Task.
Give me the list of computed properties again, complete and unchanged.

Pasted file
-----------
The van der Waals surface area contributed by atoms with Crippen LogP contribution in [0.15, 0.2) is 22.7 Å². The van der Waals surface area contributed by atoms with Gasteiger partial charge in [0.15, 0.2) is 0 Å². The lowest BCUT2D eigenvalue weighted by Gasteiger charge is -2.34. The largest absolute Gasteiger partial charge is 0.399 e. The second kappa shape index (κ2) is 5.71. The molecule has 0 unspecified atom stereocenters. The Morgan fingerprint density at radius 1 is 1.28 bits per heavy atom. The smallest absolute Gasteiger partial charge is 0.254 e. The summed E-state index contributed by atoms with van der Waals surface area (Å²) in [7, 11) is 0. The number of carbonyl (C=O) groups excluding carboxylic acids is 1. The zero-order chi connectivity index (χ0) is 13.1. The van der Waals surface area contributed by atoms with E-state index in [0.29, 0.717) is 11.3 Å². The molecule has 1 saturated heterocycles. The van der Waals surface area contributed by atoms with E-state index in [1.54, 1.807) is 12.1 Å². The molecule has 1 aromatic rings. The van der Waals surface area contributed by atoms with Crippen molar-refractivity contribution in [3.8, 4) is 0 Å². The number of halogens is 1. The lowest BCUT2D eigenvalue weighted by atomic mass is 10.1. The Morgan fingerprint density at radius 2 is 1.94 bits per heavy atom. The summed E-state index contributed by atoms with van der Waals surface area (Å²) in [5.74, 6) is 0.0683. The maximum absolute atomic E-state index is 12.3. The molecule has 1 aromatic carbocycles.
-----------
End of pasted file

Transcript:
The van der Waals surface area contributed by atoms with Crippen LogP contribution in [0.15, 0.2) is 22.7 Å². The van der Waals surface area contributed by atoms with Gasteiger partial charge in [0.15, 0.2) is 0 Å². The lowest BCUT2D eigenvalue weighted by Gasteiger charge is -2.34. The largest absolute Gasteiger partial charge is 0.399 e. The second kappa shape index (κ2) is 5.71. The molecule has 0 unspecified atom stereocenters. The Morgan fingerprint density at radius 1 is 1.28 bits per heavy atom. The smallest absolute Gasteiger partial charge is 0.254 e. The summed E-state index contributed by atoms with van der Waals surface area (Å²) in [7, 11) is 0. The number of carbonyl (C=O) groups excluding carboxylic acids is 1. The zero-order chi connectivity index (χ0) is 13.1. The van der Waals surface area contributed by atoms with E-state index in [0.29, 0.717) is 11.3 Å². The molecule has 1 saturated heterocycles. The van der Waals surface area contributed by atoms with E-state index in [1.54, 1.807) is 12.1 Å². The molecule has 1 aromatic rings. The van der Waals surface area contributed by atoms with Crippen molar-refractivity contribution in [3.8, 4) is 0 Å². The number of halogens is 1. The lowest BCUT2D eigenvalue weighted by atomic mass is 10.1. The Morgan fingerprint density at radius 2 is 1.94 bits per heavy atom. The summed E-state index contributed by atoms with van der Waals surface area (Å²) in [5.74, 6) is 0.0683. The maximum absolute atomic E-state index is 12.3. The molecule has 1 aromatic carbocycles.